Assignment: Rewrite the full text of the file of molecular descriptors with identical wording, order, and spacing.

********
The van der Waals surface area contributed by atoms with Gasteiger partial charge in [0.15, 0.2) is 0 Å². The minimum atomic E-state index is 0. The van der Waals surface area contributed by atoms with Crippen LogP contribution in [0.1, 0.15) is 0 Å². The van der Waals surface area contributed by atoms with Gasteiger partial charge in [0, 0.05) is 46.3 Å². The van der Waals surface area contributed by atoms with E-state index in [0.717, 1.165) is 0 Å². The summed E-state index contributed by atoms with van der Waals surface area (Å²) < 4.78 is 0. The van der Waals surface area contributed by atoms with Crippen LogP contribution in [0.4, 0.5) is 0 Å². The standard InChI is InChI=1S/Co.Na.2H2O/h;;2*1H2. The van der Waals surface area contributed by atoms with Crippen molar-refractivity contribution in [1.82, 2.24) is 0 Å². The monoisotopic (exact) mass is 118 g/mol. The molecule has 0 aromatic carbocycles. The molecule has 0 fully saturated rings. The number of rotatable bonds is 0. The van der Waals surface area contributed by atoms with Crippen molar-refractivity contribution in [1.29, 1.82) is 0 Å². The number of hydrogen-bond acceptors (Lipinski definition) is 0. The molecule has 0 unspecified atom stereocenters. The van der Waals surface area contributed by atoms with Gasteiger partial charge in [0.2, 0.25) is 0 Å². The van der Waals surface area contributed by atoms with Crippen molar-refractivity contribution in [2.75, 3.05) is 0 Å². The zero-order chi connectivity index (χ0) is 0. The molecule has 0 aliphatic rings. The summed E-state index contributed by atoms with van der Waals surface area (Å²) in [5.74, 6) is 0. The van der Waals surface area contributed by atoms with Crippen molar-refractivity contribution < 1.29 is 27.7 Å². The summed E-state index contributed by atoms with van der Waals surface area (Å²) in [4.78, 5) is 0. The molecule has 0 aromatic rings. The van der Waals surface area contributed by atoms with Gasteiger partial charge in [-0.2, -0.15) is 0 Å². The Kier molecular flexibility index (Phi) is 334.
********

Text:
The van der Waals surface area contributed by atoms with Gasteiger partial charge in [0.15, 0.2) is 0 Å². The minimum atomic E-state index is 0. The van der Waals surface area contributed by atoms with Crippen LogP contribution in [0.1, 0.15) is 0 Å². The van der Waals surface area contributed by atoms with Gasteiger partial charge in [0, 0.05) is 46.3 Å². The van der Waals surface area contributed by atoms with E-state index in [0.717, 1.165) is 0 Å². The summed E-state index contributed by atoms with van der Waals surface area (Å²) < 4.78 is 0. The van der Waals surface area contributed by atoms with Crippen LogP contribution in [0.4, 0.5) is 0 Å². The standard InChI is InChI=1S/Co.Na.2H2O/h;;2*1H2. The van der Waals surface area contributed by atoms with Crippen molar-refractivity contribution in [1.82, 2.24) is 0 Å². The monoisotopic (exact) mass is 118 g/mol. The molecule has 0 aromatic carbocycles. The molecule has 0 fully saturated rings. The number of rotatable bonds is 0. The van der Waals surface area contributed by atoms with Crippen molar-refractivity contribution in [1.29, 1.82) is 0 Å². The number of hydrogen-bond acceptors (Lipinski definition) is 0. The molecule has 0 unspecified atom stereocenters. The van der Waals surface area contributed by atoms with Gasteiger partial charge in [0.2, 0.25) is 0 Å². The van der Waals surface area contributed by atoms with Crippen molar-refractivity contribution in [2.75, 3.05) is 0 Å². The zero-order chi connectivity index (χ0) is 0. The molecule has 0 aliphatic rings. The summed E-state index contributed by atoms with van der Waals surface area (Å²) in [5.74, 6) is 0. The van der Waals surface area contributed by atoms with Crippen molar-refractivity contribution < 1.29 is 27.7 Å². The summed E-state index contributed by atoms with van der Waals surface area (Å²) in [4.78, 5) is 0. The molecule has 0 aromatic rings. The van der Waals surface area contributed by atoms with Gasteiger partial charge in [-0.2, -0.15) is 0 Å². The Kier molecular flexibility index (Phi) is 334.